Abnormal Psychologists

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Cochrane (1995)
black immigrants in the UK are more likely to be diagnosed with depression, this may be linked to stress due to immigration
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Johnstone (1989)
working class patients are giving longer hospitalisation periods and are treated physically rather than psychologically
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Robins et al (1984)
showed women are more likely to be diagnosed with depression and phobias and this is due to gender stereotypes attached to the female sex
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Ford and Wildiger (1989)
histrionic personality disorder was diagnosed more accurately in women, it is seen as a more typically 'female' disorder, characterised by emotional outbursts
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McGuffin et al (1996)
46% concordance for depression in MZ twins, 20% for DZ showing some genetic basis for the disorder
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Kendler (1992)
the comorbidity of depression and generalised anxiety disorder was higher in twins, showing depression may be a side affect of other genetically inherited disorders
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Wilhelm et al (2006)
negative life events were linked clearly to depression, especially in those with the short short form of the serotonin transporter gene, showing support for the diathesis stress model
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Beck (1967)
negative schemas are acquired in childhood
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Seligman (1967)
learned helplessness, once depressed people fail to try and escape other depressing situations
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Abramson (1978)
learned helplessness causes a depressive attributional style, the cause of any stressful event then becomes internal, stable and global
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Hammen and Krantz (1976)
depressed women made more errors in logical thinking supporting Becks ideas
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Joseph (2004)
40.4% concordance of schizophrenia in twins, only 7.4% in DZ suggesting a partially genetic basis
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Tienari et al (2000)
adopted children with schizophrenia mothers are more likely to develop schizophrenia
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Gottesman and Reilly (2003)
diathesis stress model - genes predispose a person to the disorder, it develops after a stressor
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Meyer-Lindenberg et al
excessive dopamine was linked to poor working memory
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Bateson (1956)
schizophrenic patients families are destructively ambiguous
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Berger (1965)
there is a higher recall of double bind in schizophrenic patients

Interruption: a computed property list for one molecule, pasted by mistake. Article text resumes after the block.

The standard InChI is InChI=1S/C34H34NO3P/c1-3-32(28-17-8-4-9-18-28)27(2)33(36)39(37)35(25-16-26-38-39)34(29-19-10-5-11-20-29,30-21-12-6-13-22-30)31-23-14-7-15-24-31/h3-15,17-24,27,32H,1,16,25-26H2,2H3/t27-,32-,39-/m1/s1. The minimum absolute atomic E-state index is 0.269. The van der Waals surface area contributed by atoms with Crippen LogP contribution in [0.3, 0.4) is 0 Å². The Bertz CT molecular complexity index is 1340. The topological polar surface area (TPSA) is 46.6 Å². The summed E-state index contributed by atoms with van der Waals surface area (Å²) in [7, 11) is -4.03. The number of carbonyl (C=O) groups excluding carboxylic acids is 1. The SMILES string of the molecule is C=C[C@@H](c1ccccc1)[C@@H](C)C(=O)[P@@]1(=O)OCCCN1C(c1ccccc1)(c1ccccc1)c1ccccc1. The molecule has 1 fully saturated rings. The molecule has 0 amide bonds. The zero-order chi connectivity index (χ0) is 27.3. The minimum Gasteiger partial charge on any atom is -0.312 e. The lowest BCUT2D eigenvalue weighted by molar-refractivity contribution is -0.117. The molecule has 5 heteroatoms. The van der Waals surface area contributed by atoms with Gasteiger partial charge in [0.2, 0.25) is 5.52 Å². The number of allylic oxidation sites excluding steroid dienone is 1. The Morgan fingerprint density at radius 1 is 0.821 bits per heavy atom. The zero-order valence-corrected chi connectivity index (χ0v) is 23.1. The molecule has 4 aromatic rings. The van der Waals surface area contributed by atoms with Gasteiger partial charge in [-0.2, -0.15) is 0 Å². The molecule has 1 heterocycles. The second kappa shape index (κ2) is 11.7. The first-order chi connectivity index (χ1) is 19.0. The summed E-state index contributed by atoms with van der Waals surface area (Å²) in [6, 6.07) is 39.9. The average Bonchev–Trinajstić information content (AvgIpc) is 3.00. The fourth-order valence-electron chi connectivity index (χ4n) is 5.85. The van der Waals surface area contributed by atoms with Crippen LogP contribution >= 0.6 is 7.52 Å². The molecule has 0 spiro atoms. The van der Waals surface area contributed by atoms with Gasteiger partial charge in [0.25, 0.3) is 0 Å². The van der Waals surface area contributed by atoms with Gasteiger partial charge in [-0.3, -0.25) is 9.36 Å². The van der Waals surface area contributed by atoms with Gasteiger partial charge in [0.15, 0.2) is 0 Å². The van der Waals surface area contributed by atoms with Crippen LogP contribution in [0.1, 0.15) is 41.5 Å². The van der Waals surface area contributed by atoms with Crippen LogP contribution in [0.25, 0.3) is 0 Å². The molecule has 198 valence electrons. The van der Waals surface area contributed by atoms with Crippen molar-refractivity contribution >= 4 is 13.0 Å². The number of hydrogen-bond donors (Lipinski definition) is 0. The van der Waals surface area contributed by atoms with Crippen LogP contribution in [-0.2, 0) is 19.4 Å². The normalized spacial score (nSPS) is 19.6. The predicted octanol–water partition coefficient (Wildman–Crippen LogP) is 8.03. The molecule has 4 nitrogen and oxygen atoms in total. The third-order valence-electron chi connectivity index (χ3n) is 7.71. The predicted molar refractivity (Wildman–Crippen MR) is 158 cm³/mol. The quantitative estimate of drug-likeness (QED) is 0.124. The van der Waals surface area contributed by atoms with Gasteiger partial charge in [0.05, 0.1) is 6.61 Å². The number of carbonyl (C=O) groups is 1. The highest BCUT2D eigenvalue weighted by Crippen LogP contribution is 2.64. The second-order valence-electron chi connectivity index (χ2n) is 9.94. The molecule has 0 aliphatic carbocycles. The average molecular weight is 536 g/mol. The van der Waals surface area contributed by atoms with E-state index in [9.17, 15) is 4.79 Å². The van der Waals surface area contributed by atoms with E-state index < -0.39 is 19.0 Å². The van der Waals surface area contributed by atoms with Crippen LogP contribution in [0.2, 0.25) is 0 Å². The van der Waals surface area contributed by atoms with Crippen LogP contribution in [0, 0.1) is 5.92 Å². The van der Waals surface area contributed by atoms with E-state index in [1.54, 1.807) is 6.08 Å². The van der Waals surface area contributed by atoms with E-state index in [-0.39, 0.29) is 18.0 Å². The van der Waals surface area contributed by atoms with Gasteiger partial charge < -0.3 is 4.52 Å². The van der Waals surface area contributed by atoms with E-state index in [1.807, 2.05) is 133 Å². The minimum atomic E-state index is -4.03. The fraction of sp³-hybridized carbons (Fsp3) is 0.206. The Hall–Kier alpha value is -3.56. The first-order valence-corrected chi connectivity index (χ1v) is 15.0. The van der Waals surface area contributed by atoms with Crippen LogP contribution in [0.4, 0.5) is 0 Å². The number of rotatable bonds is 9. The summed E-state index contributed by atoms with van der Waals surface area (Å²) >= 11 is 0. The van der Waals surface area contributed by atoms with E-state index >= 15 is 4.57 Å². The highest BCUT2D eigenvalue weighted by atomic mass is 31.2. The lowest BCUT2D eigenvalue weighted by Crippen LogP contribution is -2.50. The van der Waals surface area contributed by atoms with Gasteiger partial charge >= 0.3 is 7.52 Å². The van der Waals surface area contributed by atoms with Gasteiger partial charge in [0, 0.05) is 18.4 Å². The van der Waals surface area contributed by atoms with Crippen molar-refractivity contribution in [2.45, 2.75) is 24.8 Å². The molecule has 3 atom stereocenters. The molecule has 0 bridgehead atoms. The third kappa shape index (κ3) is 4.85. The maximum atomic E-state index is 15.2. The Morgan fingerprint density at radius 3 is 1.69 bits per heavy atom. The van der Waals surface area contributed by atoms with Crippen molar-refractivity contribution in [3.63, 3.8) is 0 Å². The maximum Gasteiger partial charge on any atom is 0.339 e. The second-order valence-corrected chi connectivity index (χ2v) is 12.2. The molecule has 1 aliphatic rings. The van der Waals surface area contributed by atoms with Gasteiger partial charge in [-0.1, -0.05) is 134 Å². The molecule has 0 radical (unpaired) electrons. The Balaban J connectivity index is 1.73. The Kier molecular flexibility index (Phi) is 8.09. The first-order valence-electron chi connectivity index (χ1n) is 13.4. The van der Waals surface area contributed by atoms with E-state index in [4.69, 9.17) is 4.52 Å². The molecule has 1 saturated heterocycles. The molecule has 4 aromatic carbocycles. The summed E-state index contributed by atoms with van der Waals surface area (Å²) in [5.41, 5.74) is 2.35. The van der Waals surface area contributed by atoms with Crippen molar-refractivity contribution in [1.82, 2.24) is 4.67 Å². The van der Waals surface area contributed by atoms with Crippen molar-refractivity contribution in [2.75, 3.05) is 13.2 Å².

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Cerletti and Brini (1938)
developed ECT
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Bennett (2003)
see ECT as a terrifying experience of personal autonomy, causing a disruption of emotions and memory
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Benton (1981)
ECT is seen as a punishment rather than a treatment, memory loss and biochemical changes occur
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Sanita et al (1998)
showed no difference in success rates between real and stimulated ECT
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Kingdon and Kirschen (2006)
many patients are not suitable for CBT as they can not engage fully with the therapy
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Drury et al (1996)
patients have less hallucinations when engaging in CBT
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Sackheim et al (1989)
real ECT is more effective that placebo ones, bilateral is more likely to cause problems but is more effective (depression)
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Scott (2004)
review of 13 studies, ECT is more effective than drug therapy in short term treatment (this was not compared to SSRI new treatment drugs) (depression)
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Rose et al (2003)
1/3 of patients complained of memory loss after ECT (depression)
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Butler et al (2006)
meta analysis, CBT is highly effective for treating depression
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Holmes (2002)
largest study conducted, CBT is less effective than drug therapy, but doesn’t take into account comorbidity and complex problems (depression)
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Kuyken and Tsivikos (2009)
15% variance is due to therapist competence
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Card 2

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working class patients are giving longer hospitalisation periods and are treated physically rather than psychologically

Back

Johnstone (1989)

Card 3

Front

showed women are more likely to be diagnosed with depression and phobias and this is due to gender stereotypes attached to the female sex

Back

Preview of the back of card 3

Card 4

Front

histrionic personality disorder was diagnosed more accurately in women, it is seen as a more typically 'female' disorder, characterised by emotional outbursts

Back

Preview of the back of card 4

Card 5

Front

46% concordance for depression in MZ twins, 20% for DZ showing some genetic basis for the disorder

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Preview of the back of card 5
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